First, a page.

Former CBO Director Responds To Report On GOP Health Care Bill
ARI SHAPIRO, HOST:
Today some Republicans have been attacking the non-partisan Congressional Budget Office. The CBO, which is now led by a Republican, produced a report on the GOP health care bill known as the American Health Care Act. The report concludes that the bill would reduce the federal deficit by $337 billion over 10 years, and 24 million more people would be uninsured over the decade.
Douglas Holtz-Eakin is a Republican economist who ran the Congressional Budget Office in the early 2000s and joins us now. Welcome back to the program.
DOUGLAS HOLTZ-EAKIN: Thanks for having me.
SHAPIRO: Health and Human Services Secretary Tom Price says, we disagree strenuously with the report. Lots of other Republicans have said the numbers can't be trusted. You used to run the office. Do you think these numbers are legitimate?
HOLTZ-EAKIN: Yes, the numbers are legitimate. That doesn't mean you can't disagree with them. But that's certainly a credible report that was done to the usual high CBO standards.
SHAPIRO: And so how big a problem do you see it that 24 million people would be uninsured over a decade with this plan?
HOLTZ-EAKIN: Well, here's the way to think about it. If you look at what CBO predicts for just next year, they say that 5 million individuals will choose not to buy individual insurance, and 6 million will choose not to take up Medicaid. So just one year from now before anything's been phased out, they're going to make the decision to not be insured. They chose to do it. So you have to ask yourself, maybe they're doing the thing that's best for them. Is that OK? And that becomes the public policy question. Do you trust their decisions?
SHAPIRO: Although, the CBO report also says some people would forego insurance in response to higher premiums. Even if they're making a choice, it doesn't seem like a choice that they would want to make.
HOLTZ-EAKIN: But you can't tell from what's in the report. All you have is an individual making a decision. And you know, this is not when premiums have changed very much. This is just next year. And this really displays the power of the individual mandate in CBO's calculations. They place a great weight on it being illegal to be uninsured as the way people get insurance.
That's a place where there is some research disagreement just how effective the mandate's been. And that's the place where I think there's a dividing line in the public policy debate. Republicans are saying consistently, we trust Americans to make their own health care decisions; we want to give them the option and see what they do.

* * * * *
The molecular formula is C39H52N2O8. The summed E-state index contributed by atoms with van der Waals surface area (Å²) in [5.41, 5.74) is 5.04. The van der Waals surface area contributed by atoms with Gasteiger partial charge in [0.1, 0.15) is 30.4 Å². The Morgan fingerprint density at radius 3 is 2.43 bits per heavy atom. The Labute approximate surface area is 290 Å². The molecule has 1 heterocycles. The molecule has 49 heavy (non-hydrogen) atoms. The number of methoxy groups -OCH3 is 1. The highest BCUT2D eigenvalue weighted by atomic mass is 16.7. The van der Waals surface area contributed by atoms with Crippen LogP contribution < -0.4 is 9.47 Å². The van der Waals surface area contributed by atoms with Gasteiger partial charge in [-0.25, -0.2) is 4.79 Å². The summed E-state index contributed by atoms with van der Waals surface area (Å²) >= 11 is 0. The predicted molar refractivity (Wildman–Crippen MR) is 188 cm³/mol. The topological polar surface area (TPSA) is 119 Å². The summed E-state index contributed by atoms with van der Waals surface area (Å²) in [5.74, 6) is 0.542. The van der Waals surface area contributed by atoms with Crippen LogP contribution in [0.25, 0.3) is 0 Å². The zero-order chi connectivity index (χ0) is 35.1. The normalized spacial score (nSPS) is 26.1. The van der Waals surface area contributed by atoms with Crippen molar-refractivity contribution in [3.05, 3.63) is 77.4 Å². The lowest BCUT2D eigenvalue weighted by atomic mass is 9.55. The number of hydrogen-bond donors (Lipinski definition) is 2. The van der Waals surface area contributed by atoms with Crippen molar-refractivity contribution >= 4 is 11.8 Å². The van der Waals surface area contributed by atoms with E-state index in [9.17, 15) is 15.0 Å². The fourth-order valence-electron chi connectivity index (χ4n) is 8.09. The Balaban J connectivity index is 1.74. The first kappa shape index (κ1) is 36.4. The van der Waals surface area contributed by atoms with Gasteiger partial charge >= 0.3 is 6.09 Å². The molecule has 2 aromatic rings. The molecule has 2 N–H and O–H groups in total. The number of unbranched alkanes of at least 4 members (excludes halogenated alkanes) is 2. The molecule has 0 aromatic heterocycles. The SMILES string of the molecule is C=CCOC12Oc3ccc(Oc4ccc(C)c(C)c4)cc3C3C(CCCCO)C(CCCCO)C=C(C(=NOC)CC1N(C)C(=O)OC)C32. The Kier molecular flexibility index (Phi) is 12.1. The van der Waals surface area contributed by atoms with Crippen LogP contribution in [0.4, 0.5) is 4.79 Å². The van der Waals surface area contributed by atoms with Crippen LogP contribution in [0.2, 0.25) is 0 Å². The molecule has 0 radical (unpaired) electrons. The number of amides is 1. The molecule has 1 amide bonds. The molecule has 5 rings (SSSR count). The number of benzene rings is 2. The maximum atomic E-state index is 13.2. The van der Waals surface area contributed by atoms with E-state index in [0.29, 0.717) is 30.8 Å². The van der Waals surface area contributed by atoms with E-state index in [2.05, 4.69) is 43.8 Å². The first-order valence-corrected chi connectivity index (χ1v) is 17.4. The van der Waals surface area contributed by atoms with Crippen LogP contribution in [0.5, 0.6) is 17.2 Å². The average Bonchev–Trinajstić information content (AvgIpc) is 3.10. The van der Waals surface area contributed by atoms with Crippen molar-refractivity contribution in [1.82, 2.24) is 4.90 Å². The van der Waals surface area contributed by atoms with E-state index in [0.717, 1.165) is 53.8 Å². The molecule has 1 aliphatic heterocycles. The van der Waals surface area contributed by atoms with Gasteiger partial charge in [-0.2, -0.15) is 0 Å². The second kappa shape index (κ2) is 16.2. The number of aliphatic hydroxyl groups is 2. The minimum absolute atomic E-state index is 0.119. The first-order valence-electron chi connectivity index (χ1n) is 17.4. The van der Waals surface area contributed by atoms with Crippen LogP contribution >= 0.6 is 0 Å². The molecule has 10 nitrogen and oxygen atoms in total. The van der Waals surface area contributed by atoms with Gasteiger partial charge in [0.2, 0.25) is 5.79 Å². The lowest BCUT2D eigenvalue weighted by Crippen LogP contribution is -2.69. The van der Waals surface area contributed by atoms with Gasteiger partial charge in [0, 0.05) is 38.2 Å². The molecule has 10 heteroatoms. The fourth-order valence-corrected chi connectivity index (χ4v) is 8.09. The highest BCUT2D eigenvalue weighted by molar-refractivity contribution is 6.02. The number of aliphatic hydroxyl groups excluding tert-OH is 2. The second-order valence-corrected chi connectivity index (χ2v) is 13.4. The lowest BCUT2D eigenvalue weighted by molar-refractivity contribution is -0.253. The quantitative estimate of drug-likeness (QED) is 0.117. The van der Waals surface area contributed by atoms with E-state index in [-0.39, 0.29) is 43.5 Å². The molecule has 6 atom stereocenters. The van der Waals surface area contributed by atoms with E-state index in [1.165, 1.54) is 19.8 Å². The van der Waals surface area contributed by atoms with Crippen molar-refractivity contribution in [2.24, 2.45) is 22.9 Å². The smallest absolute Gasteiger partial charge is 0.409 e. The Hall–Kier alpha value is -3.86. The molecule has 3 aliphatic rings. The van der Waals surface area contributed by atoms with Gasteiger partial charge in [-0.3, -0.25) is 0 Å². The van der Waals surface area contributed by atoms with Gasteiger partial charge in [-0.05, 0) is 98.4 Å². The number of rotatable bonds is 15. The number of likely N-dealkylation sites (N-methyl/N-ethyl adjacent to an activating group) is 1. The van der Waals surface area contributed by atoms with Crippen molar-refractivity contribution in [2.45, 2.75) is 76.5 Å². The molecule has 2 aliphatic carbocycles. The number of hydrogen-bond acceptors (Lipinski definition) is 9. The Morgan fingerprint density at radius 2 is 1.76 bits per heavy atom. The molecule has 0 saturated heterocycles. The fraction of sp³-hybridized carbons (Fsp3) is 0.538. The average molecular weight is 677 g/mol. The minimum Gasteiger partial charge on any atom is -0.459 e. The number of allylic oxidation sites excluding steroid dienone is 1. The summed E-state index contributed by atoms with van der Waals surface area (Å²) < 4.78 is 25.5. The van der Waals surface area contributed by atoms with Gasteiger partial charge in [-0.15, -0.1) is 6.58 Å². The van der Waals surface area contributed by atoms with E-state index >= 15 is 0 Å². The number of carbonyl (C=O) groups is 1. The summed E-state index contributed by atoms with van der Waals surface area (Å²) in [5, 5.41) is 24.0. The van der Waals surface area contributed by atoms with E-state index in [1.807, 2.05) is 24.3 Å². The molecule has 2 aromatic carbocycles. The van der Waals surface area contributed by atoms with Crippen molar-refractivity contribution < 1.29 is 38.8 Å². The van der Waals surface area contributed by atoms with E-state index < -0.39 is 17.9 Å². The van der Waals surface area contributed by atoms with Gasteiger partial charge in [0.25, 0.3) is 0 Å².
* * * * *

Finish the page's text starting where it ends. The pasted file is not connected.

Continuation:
SHAPIRO: President Trump has said more than once that his plan would provide health care for everyone. With this Congressional Budget Office report, can he continue to argue that this plan would cover everyone?
HOLTZ-EAKIN: He can't say everyone will have insurance. It's clearly not true. He can say that everyone has the option to go buy insurance. And then the question will be, do we think we've supported those with especially high-cost cases or those with especially low incomes sufficiently to make that choice a real choice?
SHAPIRO: And do you believe that this bill offers that kind of support?
HOLTZ-EAKIN: I think it does. The difficulty in the CBO score - and I mean this as a matter of just the science of doing these kinds of scores - is that a big emphasis is placed on using money given to the states in the Patient and State Stability Fund. This is a hundred billion over the next decade.
How will the states use that money? They have great flexibility. They can give it to insurer as a reinsurance for expensive patients. They can give it directly to individuals to cover out-of-pocket costs. It's hard to know what they'll do in advance. And the degree to which they target those people is the key to deciding if you're happy with it.
SHAPIRO: You've argued that Democrats focus too much on how many people are covered. Explain how you keep costs down if you don't have healthy people in the insurance pool balancing out the costs for the sick people who end up using the system a lot more.
HOLTZ-EAKIN: That's an insurance question. How do you shift around the cost of national health care? The real issue is the cost of national health care. Our bill is too big for the quality of services we get, and that should be the focus.
SHAPIRO: Before this report came out, you wrote that you thought the House bill could become a law just barely, that it would squeak through the Senate with 51 votes. Maybe Vice President Pence would have to be the tie-breaking vote. Now we've seen Maine Senator Susan Collins say this is a cause for alarm. Senator Tom Cotton of Arkansas, also a Republican, says the House should take a pause and fix some of these problems in committee. Do you still think that this bill as written can become law?
HOLTZ-EAKIN: I do. And part of that logic is simply it has to. I think Republicans have put themselves in a position where they simply can't afford to fail. They're going to have to go to the 2018 midterms with some set of accomplishments as the party that's running the government. This is a central piece of their promise in the governance, so I don't see how they can let it fail.
SHAPIRO: Douglas Holtz-Eakin is a former director of the Congressional Budget Office, and he's now president of the conservative think tank The American Action Forum. Thanks for joining us.
HOLTZ-EAKIN: Thank you. Transcript provided by NPR, Copyright NPR.
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